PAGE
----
The best fall meal ever has got to be chili! This black bean chili is a lower-carb version of the original. So you can have that same great chili feeling but stay within your carb budget.
We make chili in the crockpot year-round, but it always tastes better when it’s cold outside. Who am I kidding? Here in Arizona, it’s definitely not cold yet, but you can just tell that fall is coming. The fall feeling is here and that means, it’s time for some chili.
This chili is a little different...if you been following me for a while, you know that I've had to battle with leaky gut in the past. Even though I've won the battle and recovered from leaky gut, while I was reacting to a ton of different foods, I had to figure out how to substitute those foods out in recipes.
Kidney beans were one of those foods that I was reacting to for a period of time. So this chili is made with black beans. You can use black soybeans for an even lower carb count and if you’re looking to lower the carb count even further, you can easily omit the beans altogether and the chili will be just as scrumptious.
This black bean chili recipe makes for fabulous leftovers, I use it for chili dogs and chili burgers! It's also really yummy to scoop with pork rinds.
Are Black Beans Keto?
No, black beans are typically not on keto-friendly food lists. Legumes in general tend to be omitted when following a ketogenic diet.
Black beans are higher in starch than other foods and they can be inflammatory for some folks.
How Many Carbs Do Black Beans Have?
According to the USDA, a one-cup serving (about 172 grams) of cooked black beans nutrition provides approximately:
- 227 calories
- 40.8 grams carbohydrates
- 15.2 grams protein
- 0.9 gram fat
- 15 grams fiber
- If you count net carbs and subtract fiber, you're looking at 25.8 grams of carbohydrates per cup of black beans.
That's a lot of carbs! But is it really?
Are you going to eat a whole cup of black beans in one sitting? Probably not. It's more likely that you'll include them in a recipe like this black bean chili and eat a much smaller portion than a cup.
If you're following a therapeutic ketogenic diet to manage chronic illness like cancer, it's definitely too many carbs. But if you're watching your carbohydrate intake to maintain health or lose weight, black beans can definitely be included in a well-balanced low-carb diet. If you can tolerate them, go for it!
Keto Corn Bread
Julia over at The Roasted Root has a pretty awesome faux cornbread recipe using almond flour. If you're into cornbread with your chili, it's totally worth checking out. The recipe is gluten-free but calls for coconut sugar and ghee, of course, you can easily substitute these out for coconut oil and your favorite sweetener.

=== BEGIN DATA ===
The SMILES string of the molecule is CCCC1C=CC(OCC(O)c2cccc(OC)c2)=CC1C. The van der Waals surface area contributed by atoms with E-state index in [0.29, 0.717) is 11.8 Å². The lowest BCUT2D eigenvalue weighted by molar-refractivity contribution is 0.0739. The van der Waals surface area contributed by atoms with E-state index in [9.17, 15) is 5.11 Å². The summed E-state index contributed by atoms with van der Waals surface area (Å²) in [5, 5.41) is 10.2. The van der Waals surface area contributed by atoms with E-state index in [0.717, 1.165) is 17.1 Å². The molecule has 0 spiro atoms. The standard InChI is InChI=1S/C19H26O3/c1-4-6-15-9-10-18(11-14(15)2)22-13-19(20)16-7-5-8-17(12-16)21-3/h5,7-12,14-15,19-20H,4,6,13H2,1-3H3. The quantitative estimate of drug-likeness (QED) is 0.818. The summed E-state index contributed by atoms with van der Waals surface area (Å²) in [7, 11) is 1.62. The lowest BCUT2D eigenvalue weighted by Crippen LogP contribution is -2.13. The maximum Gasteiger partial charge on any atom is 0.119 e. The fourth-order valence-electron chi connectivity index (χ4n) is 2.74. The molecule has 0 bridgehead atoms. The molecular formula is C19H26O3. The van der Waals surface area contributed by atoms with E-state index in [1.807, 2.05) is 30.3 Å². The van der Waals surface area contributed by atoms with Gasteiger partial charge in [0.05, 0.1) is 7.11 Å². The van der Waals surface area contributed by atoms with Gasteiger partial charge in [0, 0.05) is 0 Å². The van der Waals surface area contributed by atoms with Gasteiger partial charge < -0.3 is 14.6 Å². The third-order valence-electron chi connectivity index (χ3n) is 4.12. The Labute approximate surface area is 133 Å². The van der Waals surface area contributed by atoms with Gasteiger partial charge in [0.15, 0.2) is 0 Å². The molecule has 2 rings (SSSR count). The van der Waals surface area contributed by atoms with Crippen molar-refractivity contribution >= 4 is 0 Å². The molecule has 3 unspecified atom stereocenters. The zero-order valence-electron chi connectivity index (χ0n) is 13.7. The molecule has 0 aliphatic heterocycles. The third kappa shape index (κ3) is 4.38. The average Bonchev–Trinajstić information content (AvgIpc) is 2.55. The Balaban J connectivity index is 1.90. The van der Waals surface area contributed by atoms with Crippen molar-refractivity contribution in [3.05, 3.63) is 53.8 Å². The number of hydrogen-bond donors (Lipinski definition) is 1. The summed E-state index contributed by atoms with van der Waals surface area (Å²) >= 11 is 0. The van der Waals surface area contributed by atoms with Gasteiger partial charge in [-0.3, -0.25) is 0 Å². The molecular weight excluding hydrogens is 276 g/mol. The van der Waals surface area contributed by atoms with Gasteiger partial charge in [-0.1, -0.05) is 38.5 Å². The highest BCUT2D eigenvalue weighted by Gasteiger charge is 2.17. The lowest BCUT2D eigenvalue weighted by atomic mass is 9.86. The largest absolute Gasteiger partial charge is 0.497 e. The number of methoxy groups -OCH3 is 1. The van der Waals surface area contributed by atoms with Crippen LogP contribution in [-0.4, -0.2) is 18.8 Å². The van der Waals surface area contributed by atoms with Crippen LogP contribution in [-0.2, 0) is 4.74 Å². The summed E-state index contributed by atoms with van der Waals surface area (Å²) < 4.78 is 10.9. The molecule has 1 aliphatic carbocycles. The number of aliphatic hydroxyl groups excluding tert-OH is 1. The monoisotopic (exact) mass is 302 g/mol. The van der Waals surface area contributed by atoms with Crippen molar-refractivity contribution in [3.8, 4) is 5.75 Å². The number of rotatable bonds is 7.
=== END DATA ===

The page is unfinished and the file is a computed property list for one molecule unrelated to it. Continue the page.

Sounds like a great meal to me! Top your chili with some diced yellow or green onions, cheese or sour cream (if you can tolerate dairy), or hot sauce. Pair it with an awesome keto corn bread and dig in. On a cold fall or winter day, this would be the a wonderfully warm and comforting lunch.
I'd love to know what you think of both the black bean chili and the paleo cornbread if you decide to whip these up on a blustery fall afternoon. Let me know in the comments how things turn out!
Low-Carb Black Bean Chili
- 2 pounds ground beef
- 2 tablespoons olive oil
- 1 large onion chopped, divided
- 3 cloves garlic minced
- 30 oz. black beans 2 cans
- 28 oz. diced tomatoes 2 small cans or 1 large
- 14 oz. beef broth 1 can
- ¼ cup chili powder
- 1 tablespoon ground cumin
- 1 teaspoon garlic powder
- ½ teaspoon cayenne pepper
- 1 tablespoon salt
- 1 ½ teaspoons ground black pepper
- Cook ground beef in a large skillet over medium-high heat until the meat is crumbly, evenly browned, and no longer pink. Drain and discard any excess grease.
- Meanwhile, heat the olive oil in a large pot over medium heat. Stir in ¾ of the onion and garlic. Cook and stir until the onion has softened and turned translucent, about 5 minutes and add to crock pot. Stir in the drained meat along with the black beans, diced tomatoes, and beef broth. Season with chili powder, cumin, garlic powder, cayenne pepper, salt, and black pepper.
- Bring to a simmer over high heat, then reduce to low heat. Simmer at least 2 hours, stirring occasionally. The longer you let it go, the better it tastes. The black beans hold up nicely.
- Optional: Top chili with whatever you prefer - cheese, sour cream, crumbled bacon, or chopped green onion.